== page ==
A few years ago, RUBOP erected three boxes just over the Leicestershire border for a local conservation group. Unfortunately the group disbanded and two years ago we were invited to look after the boxes. One was found to have resident Barn Owls, which raised good broods for the past two years. We went to these boxes this evening after leaving the park. We went to the usual nesting box first but found it empty and unused. Where had they gone? Onto the next box and there they were: they'd moved house and I found a female with four small chicks, which we left for another day.

Thursday 31st May

A full morning of box inspections was planned today. Lynne and Gordon came round and the first boxes were all empty but as they hadn't ever been used before, I wasn't too disappointed. However, the next two boxes had been used in the last two years so I was surprised to find only Jackdaws and Stock Doves.

We had high hopes of the next, however, so approached with an air of high expectancy. This box had had Barn Owls for the past two years but they had yet to breed. Two years ago I ringed both adults and then caught the male again two weeks later in a tree hole with another female. They went on to raise two broods but the original box was unused. Possibly the female had died on the road and he'd quickly paired-off with this other female. Last year, there was a pair in the box which I left alone but they still didn't breed, probably due to the poor vole year. So this time I was taking no chances, there was an unringed female with four small chicks in the box, which I left alone and will ring in three weeks.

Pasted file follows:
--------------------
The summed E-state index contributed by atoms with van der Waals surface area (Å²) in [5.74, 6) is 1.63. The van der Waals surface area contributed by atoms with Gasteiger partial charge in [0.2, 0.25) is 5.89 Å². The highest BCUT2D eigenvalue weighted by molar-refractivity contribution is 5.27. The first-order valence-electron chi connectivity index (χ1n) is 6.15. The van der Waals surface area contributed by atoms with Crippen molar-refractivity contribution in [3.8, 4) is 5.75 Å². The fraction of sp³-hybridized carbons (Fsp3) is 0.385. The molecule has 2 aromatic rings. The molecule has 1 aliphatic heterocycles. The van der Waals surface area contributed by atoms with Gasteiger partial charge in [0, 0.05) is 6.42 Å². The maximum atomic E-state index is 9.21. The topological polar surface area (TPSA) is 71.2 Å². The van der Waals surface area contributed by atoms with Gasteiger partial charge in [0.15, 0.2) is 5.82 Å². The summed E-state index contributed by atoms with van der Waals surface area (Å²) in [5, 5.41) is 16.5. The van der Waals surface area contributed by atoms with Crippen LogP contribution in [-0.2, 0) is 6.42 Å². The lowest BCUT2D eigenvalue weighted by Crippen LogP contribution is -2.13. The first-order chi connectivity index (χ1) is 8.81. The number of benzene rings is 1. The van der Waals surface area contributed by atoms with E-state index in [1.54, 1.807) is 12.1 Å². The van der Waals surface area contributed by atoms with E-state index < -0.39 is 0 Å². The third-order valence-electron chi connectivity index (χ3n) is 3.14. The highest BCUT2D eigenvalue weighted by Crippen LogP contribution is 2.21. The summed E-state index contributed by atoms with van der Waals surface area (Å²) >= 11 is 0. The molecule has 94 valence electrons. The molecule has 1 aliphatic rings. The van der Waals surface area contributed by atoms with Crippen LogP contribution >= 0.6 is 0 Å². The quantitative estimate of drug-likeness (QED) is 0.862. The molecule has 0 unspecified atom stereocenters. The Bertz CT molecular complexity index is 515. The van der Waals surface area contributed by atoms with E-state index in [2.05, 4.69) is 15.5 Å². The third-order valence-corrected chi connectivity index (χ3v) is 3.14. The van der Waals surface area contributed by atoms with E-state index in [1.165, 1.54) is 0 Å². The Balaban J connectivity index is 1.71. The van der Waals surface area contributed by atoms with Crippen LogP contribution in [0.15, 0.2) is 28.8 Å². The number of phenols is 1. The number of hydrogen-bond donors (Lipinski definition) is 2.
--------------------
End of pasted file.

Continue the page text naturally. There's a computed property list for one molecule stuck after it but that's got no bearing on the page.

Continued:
Saturday 1st June

Today was one that makes it all worthwhile, when you see the fruits of your labour. We visited a box in the back garden of a landscape gardener who's developed some superb wildlife habitat in the field behind his converted barn, with wild meadows strewn with flowers, a lake and reedbed. He'd called me some time ago to say that he had Barn Owls in his box and I arranged to go round when he and his family could join us when we looked in the box.

There was a ringed female with two big chicks in the box and she was really lively and wanted to fight, sitting on her tail and raising her feet in front of her. I tried to grab her but she got me first and my hand felt like it was being savaged by a German Shepherd. Eventually she came out, still gripping my little finger, and I now have a hand full of holes. However, this didn't matter as on reading her ring number I was delighted to find that I'd ringed her as a chick last year in the box in my home village. I soon forgot about my hand!!

This was great news and things improved half an hour later when we found another pair with three big chicks in the same village. Earlier in the day Gordon and I had been out helping Derick Scott, the Notts Owl expert, who monitors boxes for Colin Shawyer's Wildlife Conservation Partnership.

They have a few boxes in the Rushcliffe area and we're very happy to help Derick with their box inspections and ringing. We found two broods of Barn Owls and one of Kestrels and I ringed two female Barn Owls, three chicks and three young Kestrels. Altogether, another great day.

To find out more visit the RUBOP website.
Written by: Howard Broughton